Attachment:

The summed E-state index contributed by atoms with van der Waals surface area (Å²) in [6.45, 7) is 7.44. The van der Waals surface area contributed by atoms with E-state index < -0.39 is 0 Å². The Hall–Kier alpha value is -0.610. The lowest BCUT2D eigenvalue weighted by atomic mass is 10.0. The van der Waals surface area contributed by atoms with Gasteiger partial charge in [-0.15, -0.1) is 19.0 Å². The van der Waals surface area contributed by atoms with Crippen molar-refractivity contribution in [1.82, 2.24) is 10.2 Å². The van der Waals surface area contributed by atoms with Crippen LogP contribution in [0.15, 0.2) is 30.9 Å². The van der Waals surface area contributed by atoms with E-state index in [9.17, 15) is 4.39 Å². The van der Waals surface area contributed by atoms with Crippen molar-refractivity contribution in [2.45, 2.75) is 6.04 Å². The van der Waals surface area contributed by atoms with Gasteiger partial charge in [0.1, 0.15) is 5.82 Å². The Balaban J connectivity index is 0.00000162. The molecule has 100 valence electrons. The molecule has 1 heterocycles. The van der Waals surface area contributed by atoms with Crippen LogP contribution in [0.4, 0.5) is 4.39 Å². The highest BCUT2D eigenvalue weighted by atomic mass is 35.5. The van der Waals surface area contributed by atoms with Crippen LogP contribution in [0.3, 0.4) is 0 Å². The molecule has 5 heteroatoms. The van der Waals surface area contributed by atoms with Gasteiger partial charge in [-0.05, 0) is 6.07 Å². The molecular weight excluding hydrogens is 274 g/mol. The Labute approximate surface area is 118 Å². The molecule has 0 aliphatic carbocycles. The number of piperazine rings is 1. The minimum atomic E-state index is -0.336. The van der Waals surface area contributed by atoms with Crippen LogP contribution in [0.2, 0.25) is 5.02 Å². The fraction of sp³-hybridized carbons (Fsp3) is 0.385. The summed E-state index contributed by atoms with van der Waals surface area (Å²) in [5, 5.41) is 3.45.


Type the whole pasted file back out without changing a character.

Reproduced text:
The summed E-state index contributed by atoms with van der Waals surface area (Å²) in [6.45, 7) is 7.44. The van der Waals surface area contributed by atoms with E-state index < -0.39 is 0 Å². The Hall–Kier alpha value is -0.610. The lowest BCUT2D eigenvalue weighted by atomic mass is 10.0. The van der Waals surface area contributed by atoms with Gasteiger partial charge in [-0.15, -0.1) is 19.0 Å². The van der Waals surface area contributed by atoms with Crippen molar-refractivity contribution in [1.82, 2.24) is 10.2 Å². The van der Waals surface area contributed by atoms with Crippen LogP contribution in [0.15, 0.2) is 30.9 Å². The van der Waals surface area contributed by atoms with E-state index in [9.17, 15) is 4.39 Å². The van der Waals surface area contributed by atoms with Crippen molar-refractivity contribution in [2.45, 2.75) is 6.04 Å². The van der Waals surface area contributed by atoms with Gasteiger partial charge in [0.1, 0.15) is 5.82 Å². The Balaban J connectivity index is 0.00000162. The molecule has 100 valence electrons. The molecule has 1 heterocycles. The van der Waals surface area contributed by atoms with Crippen LogP contribution in [0.4, 0.5) is 4.39 Å². The highest BCUT2D eigenvalue weighted by atomic mass is 35.5. The van der Waals surface area contributed by atoms with Crippen LogP contribution in [0.3, 0.4) is 0 Å². The molecule has 5 heteroatoms. The van der Waals surface area contributed by atoms with Gasteiger partial charge in [-0.05, 0) is 6.07 Å². The molecular weight excluding hydrogens is 274 g/mol. The Labute approximate surface area is 118 Å². The molecule has 0 aliphatic carbocycles. The number of piperazine rings is 1. The minimum atomic E-state index is -0.336. The van der Waals surface area contributed by atoms with Crippen LogP contribution in [0.2, 0.25) is 5.02 Å². The fraction of sp³-hybridized carbons (Fsp3) is 0.385. The summed E-state index contributed by atoms with van der Waals surface area (Å²) in [5, 5.41) is 3.45.